Froissart wrote his Chronicles " to the intent that the honourable and noble adventures of feats of arms, done and achieved in the wars of France and England, should notably be enregistered, and put in perpetual memory ; whereby the preux and hardy might have ensample to encourage them in their well-doing,''* To accomplish his purpose, he followed and frequented the company of divers noble and great lords, as well in France, England, and Scotland, as in other countries; and in their chivalric festivals he inquired for tales of arms and amours. For three years he was clerk of the chamber to Philippa of Hainault, wife of Edward III. He travelled into Scotland ; and, though mounted only on a simple palfrey, with his trunk placed on the hinder part of his saddle, after the fashion in which a squire carried the mail-harness of a knight, and attended only by a greyhound, the favourite dog of the time, instead of a train of varlets, yet the fame of his literary abilities introduced him to the castle of Dalkeith, and the court of the Scottish king.

He generally lived in the society of nobles and knights, — at the courts of the Duke of Brabant, the Count of Namur, and the Earl of Blois. He knew and admired the Black Prince, Du Guesclin, the Douglas, and Hotspur ; and while this various acquaintance fitted him to describe the circumstances and manners of his times, it prevented him from the bias of particular favouritism. The character of his mind, rather than his station in life, determined his pursuits. His profession was that of the church : he was a while curate of Lestines, in the diocess of Liege ; and, at the time of his death, he was canon and treasurer of the collegiate church of Chimay. But he was a greater reader of romances than of his breviary ; and, churchman though he was, knighthood itself could not boast of a more devoted admirer of dames and danisels. He was, therefore, the very man to describe the chivalric features of his time.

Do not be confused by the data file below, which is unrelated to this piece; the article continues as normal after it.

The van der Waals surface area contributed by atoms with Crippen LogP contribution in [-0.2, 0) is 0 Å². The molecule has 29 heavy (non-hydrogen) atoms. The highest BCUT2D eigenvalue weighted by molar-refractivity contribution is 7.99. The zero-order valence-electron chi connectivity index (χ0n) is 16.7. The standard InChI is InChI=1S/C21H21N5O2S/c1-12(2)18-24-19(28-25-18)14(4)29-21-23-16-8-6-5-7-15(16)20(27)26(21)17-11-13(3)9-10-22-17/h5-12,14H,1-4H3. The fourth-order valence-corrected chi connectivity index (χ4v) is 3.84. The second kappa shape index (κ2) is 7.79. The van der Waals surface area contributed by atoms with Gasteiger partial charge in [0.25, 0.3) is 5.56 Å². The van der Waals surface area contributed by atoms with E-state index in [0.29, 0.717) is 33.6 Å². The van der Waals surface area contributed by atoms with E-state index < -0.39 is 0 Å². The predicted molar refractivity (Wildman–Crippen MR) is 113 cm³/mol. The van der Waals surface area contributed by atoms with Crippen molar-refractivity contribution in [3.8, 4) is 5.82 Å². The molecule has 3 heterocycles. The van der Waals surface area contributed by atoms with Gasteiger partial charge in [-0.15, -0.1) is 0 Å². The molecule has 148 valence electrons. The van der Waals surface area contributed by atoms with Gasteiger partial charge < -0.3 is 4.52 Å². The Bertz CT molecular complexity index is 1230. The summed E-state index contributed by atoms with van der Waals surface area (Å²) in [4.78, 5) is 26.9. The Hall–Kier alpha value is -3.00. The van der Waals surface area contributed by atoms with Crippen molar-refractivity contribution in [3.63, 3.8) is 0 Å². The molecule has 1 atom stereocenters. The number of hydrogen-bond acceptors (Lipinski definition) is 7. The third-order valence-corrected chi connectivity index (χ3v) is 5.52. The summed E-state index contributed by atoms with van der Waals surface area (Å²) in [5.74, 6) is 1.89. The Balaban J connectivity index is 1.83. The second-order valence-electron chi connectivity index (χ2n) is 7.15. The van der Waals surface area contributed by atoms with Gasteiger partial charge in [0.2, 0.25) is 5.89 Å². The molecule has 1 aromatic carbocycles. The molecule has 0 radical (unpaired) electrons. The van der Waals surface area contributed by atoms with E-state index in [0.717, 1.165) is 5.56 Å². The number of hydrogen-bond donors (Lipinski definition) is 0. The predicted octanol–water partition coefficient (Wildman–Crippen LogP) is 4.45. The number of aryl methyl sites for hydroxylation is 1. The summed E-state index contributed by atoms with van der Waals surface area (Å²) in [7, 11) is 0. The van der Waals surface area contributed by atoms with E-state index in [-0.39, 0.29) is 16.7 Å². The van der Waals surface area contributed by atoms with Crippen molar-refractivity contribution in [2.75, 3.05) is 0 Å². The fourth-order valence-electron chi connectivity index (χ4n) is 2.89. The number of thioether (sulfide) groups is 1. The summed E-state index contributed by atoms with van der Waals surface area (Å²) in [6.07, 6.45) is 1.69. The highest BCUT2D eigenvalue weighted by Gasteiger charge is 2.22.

The romances of chivalry are another source of information. Favyn says, with truth and fancy, “ The greater part of antiquities are to be sought for and derived out of the most ancient tales, as well in prose as verse, like pearls out of the smoky papers of Ennius.” The romance-writers were to the middle ages of Europe what the ancient poets were to Greece, the painters of the manners of their times. As Sir Walter Scott observes, “ We have no hesitation in quoting the romances of chivalry as good evidence of the laws and customs of knighthood. The authors, like the artists of the period, invented nothing, but, copying the manners of the age in which they lived, transferred them, without doubt or scruple, to the period and personages of whom they treated.”

From all these sources of information I have done my devoir, in the following pages, to describe the origin of chivalry; and, after escaping from the dark times in which it arose, to mark the various degrees of the personal nobility of knighthood. An inquiry into the nature and duty of the chivalric character then wil

* The Prologue of Froissart – Lord Berners's translation,